Adebayo, a forward, could be one of the gems of the 2016 class. A physical specimen at 6-foot-9, 230 pounds, Adebayo can not only run the floor well, he’s an athletic and explosive finisher around the basket who can score with both hands.
“Of all the players I saw in the summer, no one had a combination of a dominating spirit and a physical presence like Bam,” Calipari said. “He has a skill level of a player that is normally four inches smaller than him. Aside from his rebounding ability, he plays positionless basketball, just like our other kids. Bam is going to be a big-time player for us.”
Adebayo will join Kentucky out of High Point Christian Academy in High Point, N.C. He’s ranked in the top 10 by Rivals (No. 6) and ESPN (No. 6). 247Sports (No. 14) and Scout (No. 15) tab him as a top-15 prospect in the 2016 class. He has prior USA Basketball experience and was named a MaxPreps All-American in 2013.
“They’re a winning program,” Adebayo said on ESPN’s “Mike and Mike in the Morning” on Tuesday. “They’re just a great all-around environment. I just like the staff and I like Coach Cal. … Whatever I need to do for Kentucky I’ll do.”
De’Aaron Fox, G, 6-3, 170
Fox is an elite-level point guard considered to be one of the top overall players in the country in the 2016 class. The Katy, Texas product out of Cypress Lakes High School is blessed with exceptional speed, a knack for beating defenders off the dribble and a penchant for finishing at the basket.
“De’Aaron Fox has speed, he has scoring ability, he can really pass and he can guard the ball,” Calipari said. “But those are things that can be said about different players. The intangible that I really loved is that every player wants to play with him. This whole class wants him to be the guard on the team. When I found out how much they loved him, I nicknamed him ‘the General’ because they all want to play for him.”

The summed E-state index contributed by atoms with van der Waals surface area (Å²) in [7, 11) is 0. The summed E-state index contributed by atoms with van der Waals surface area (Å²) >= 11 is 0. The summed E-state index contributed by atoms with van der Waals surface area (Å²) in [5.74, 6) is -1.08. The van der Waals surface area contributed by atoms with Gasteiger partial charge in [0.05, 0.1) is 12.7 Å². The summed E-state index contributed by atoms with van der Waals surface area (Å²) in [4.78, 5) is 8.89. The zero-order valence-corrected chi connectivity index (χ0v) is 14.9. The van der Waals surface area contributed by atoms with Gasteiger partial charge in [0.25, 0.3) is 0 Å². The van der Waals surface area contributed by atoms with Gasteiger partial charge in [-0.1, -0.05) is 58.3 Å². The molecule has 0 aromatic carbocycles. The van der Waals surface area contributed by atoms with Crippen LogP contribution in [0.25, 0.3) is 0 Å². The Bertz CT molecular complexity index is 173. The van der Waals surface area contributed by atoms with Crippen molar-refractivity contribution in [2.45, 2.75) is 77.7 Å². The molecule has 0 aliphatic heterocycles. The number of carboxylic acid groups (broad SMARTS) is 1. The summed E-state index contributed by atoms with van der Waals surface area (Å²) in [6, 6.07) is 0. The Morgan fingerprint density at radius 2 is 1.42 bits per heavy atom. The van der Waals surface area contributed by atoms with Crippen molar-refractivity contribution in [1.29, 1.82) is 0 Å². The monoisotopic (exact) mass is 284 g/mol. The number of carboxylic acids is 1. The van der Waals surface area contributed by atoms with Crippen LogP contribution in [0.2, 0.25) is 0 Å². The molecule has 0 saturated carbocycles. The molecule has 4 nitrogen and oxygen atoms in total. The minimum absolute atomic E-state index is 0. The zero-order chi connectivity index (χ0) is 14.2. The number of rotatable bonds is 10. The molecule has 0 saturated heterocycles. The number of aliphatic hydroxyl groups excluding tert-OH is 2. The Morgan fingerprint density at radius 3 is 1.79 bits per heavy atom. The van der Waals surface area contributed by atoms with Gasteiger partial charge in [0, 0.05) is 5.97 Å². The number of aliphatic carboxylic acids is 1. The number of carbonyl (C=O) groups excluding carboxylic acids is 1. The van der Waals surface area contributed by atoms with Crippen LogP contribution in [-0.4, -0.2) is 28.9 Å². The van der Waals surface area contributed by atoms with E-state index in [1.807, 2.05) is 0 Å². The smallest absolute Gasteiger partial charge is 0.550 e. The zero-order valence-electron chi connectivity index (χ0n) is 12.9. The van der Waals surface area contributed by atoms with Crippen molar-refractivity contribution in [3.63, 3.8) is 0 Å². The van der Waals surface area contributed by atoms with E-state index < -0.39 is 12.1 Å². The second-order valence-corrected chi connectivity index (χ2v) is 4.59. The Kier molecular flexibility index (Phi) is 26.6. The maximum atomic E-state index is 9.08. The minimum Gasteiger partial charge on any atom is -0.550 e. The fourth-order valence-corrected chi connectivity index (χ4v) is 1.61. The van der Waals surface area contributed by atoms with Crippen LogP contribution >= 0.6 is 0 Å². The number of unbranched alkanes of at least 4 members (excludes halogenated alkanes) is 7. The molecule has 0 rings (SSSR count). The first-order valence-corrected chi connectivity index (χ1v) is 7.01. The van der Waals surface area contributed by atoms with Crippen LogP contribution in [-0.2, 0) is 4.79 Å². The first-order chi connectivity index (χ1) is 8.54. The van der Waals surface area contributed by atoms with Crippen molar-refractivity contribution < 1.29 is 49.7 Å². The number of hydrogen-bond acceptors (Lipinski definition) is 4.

Fox, measured at 6-3, 170 pounds, is rated as high as No. 2 overall in the rankings by 247Sports. Scout ranks him at No. 4, Rivals has him at No. 5 and ESPN tabs him No. 7. Scout and 247Sports both rank the five-star prospect as the No. 1 point guard in the talented 2016 group. He participated in the 2015 USA Basketball Junior National Team minicamp and made the 2015-16 USA Basketball Men’s Junior National Team in September.
“It felt like a family there,” Fox said during his announcement on ESPNU. “When I went on my visits, every fan knew who I was. When I got off the airplane, people greeted me like I had been there my whole life. Getting to the players and Coach Cal – I felt like I had the best relationship out of any coach that recruited me with Coach Cal. That’s what set it apart.”
Wenyen Gabriel, F, 6-9, 200
Gabriel is a 6-9, 200-pound forward who currently plays at Wilbraham & Monson Academy in Wilbraham, Mass. Ranked as high as No. 10 in the national rankings, Gabriel is an inside-out forward with a high motor, length to cause problems inside, and an ability to stretch opposing defenses with a great shooting touch for a big man.
“When I saw Wenyen, I knew he had grown from 6-3 to 6-9,” Calipari said. “I see him as a 6-10 guard in the sense that, if we’re playing three guards, he’s one of them. He can really shoot it, he’s got a great shot and he’s a shot blocker defensively. He’s an energy guy who can guard multiple positions and is getting better by the day. Wenyen fits in perfectly with this class.”
Scout ranks Gabriel as the 10th-best player overall in the 2016 class. 247Sports and Rivals tab him at No. 17 and ESPN places him at No. 23. He is a consensus five-star recruit.